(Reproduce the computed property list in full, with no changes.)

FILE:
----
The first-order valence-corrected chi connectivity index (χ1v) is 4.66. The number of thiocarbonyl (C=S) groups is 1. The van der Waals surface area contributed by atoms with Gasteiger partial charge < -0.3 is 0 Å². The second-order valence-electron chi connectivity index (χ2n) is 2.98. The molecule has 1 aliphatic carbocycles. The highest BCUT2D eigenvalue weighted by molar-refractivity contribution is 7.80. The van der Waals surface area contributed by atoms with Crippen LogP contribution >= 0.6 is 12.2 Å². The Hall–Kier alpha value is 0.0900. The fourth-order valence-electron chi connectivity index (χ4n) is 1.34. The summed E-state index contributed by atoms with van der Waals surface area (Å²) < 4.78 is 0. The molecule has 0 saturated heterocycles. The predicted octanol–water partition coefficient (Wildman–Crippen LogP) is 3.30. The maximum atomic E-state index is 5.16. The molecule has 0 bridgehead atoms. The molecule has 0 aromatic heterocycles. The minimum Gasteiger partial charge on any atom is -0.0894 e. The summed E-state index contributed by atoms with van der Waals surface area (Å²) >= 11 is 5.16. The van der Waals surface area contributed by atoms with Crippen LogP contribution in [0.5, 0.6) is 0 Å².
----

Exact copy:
The first-order valence-corrected chi connectivity index (χ1v) is 4.66. The number of thiocarbonyl (C=S) groups is 1. The van der Waals surface area contributed by atoms with Gasteiger partial charge < -0.3 is 0 Å². The second-order valence-electron chi connectivity index (χ2n) is 2.98. The molecule has 1 aliphatic carbocycles. The highest BCUT2D eigenvalue weighted by molar-refractivity contribution is 7.80. The van der Waals surface area contributed by atoms with Crippen LogP contribution >= 0.6 is 12.2 Å². The Hall–Kier alpha value is 0.0900. The fourth-order valence-electron chi connectivity index (χ4n) is 1.34. The summed E-state index contributed by atoms with van der Waals surface area (Å²) < 4.78 is 0. The molecule has 0 saturated heterocycles. The predicted octanol–water partition coefficient (Wildman–Crippen LogP) is 3.30. The maximum atomic E-state index is 5.16. The molecule has 0 bridgehead atoms. The molecule has 0 aromatic heterocycles. The minimum Gasteiger partial charge on any atom is -0.0894 e. The summed E-state index contributed by atoms with van der Waals surface area (Å²) >= 11 is 5.16. The van der Waals surface area contributed by atoms with Crippen LogP contribution in [0.5, 0.6) is 0 Å².